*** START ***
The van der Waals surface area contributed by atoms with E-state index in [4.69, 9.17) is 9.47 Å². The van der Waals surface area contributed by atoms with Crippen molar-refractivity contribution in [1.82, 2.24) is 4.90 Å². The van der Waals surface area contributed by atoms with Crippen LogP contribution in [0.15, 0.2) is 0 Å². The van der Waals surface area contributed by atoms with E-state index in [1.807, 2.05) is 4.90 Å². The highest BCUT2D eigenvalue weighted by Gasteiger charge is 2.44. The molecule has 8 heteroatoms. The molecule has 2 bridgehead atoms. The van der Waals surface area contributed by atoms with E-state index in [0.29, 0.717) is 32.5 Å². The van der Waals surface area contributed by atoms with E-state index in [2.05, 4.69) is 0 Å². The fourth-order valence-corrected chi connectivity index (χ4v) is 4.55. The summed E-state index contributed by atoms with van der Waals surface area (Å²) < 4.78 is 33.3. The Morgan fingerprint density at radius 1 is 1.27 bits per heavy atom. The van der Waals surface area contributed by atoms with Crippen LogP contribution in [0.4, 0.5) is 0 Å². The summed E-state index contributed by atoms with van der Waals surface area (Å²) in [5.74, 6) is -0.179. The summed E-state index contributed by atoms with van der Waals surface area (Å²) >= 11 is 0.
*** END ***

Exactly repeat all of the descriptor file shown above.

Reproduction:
The van der Waals surface area contributed by atoms with E-state index in [4.69, 9.17) is 9.47 Å². The van der Waals surface area contributed by atoms with Crippen molar-refractivity contribution in [1.82, 2.24) is 4.90 Å². The van der Waals surface area contributed by atoms with Crippen LogP contribution in [0.15, 0.2) is 0 Å². The van der Waals surface area contributed by atoms with E-state index in [1.807, 2.05) is 4.90 Å². The highest BCUT2D eigenvalue weighted by Gasteiger charge is 2.44. The molecule has 8 heteroatoms. The molecule has 2 bridgehead atoms. The van der Waals surface area contributed by atoms with E-state index in [0.29, 0.717) is 32.5 Å². The van der Waals surface area contributed by atoms with E-state index in [2.05, 4.69) is 0 Å². The fourth-order valence-corrected chi connectivity index (χ4v) is 4.55. The summed E-state index contributed by atoms with van der Waals surface area (Å²) < 4.78 is 33.3. The Morgan fingerprint density at radius 1 is 1.27 bits per heavy atom. The van der Waals surface area contributed by atoms with Crippen LogP contribution in [0.4, 0.5) is 0 Å². The summed E-state index contributed by atoms with van der Waals surface area (Å²) in [5.74, 6) is -0.179. The summed E-state index contributed by atoms with van der Waals surface area (Å²) >= 11 is 0.